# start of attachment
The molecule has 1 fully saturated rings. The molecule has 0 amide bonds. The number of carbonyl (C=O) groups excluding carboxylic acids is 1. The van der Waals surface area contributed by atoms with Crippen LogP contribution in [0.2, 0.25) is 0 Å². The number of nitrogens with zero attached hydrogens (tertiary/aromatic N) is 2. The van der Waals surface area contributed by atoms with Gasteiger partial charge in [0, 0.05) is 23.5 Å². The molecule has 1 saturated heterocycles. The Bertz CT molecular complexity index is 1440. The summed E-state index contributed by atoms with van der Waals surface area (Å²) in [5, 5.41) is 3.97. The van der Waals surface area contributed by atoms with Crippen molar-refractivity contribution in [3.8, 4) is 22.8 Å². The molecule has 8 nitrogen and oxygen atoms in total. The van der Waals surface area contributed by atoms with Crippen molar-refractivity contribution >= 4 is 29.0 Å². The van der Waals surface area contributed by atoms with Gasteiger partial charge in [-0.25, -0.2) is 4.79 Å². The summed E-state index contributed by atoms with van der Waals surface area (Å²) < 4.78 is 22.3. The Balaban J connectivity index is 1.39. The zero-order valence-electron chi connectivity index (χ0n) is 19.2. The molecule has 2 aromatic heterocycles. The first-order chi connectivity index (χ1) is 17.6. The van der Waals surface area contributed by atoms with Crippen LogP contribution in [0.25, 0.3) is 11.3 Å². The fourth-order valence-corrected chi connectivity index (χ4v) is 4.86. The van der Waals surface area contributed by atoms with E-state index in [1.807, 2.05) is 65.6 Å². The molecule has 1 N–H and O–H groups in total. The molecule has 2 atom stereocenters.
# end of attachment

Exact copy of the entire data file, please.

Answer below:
The molecule has 1 fully saturated rings. The molecule has 0 amide bonds. The number of carbonyl (C=O) groups excluding carboxylic acids is 1. The van der Waals surface area contributed by atoms with Crippen LogP contribution in [0.2, 0.25) is 0 Å². The number of nitrogens with zero attached hydrogens (tertiary/aromatic N) is 2. The van der Waals surface area contributed by atoms with Gasteiger partial charge in [0, 0.05) is 23.5 Å². The molecule has 1 saturated heterocycles. The Bertz CT molecular complexity index is 1440. The summed E-state index contributed by atoms with van der Waals surface area (Å²) in [5, 5.41) is 3.97. The van der Waals surface area contributed by atoms with Crippen molar-refractivity contribution in [3.8, 4) is 22.8 Å². The molecule has 8 nitrogen and oxygen atoms in total. The van der Waals surface area contributed by atoms with Crippen molar-refractivity contribution >= 4 is 29.0 Å². The van der Waals surface area contributed by atoms with Gasteiger partial charge in [-0.25, -0.2) is 4.79 Å². The summed E-state index contributed by atoms with van der Waals surface area (Å²) < 4.78 is 22.3. The Balaban J connectivity index is 1.39. The zero-order valence-electron chi connectivity index (χ0n) is 19.2. The molecule has 2 aromatic heterocycles. The first-order chi connectivity index (χ1) is 17.6. The van der Waals surface area contributed by atoms with Crippen LogP contribution in [0.25, 0.3) is 11.3 Å². The fourth-order valence-corrected chi connectivity index (χ4v) is 4.86. The van der Waals surface area contributed by atoms with E-state index in [1.807, 2.05) is 65.6 Å². The molecule has 1 N–H and O–H groups in total. The molecule has 2 atom stereocenters.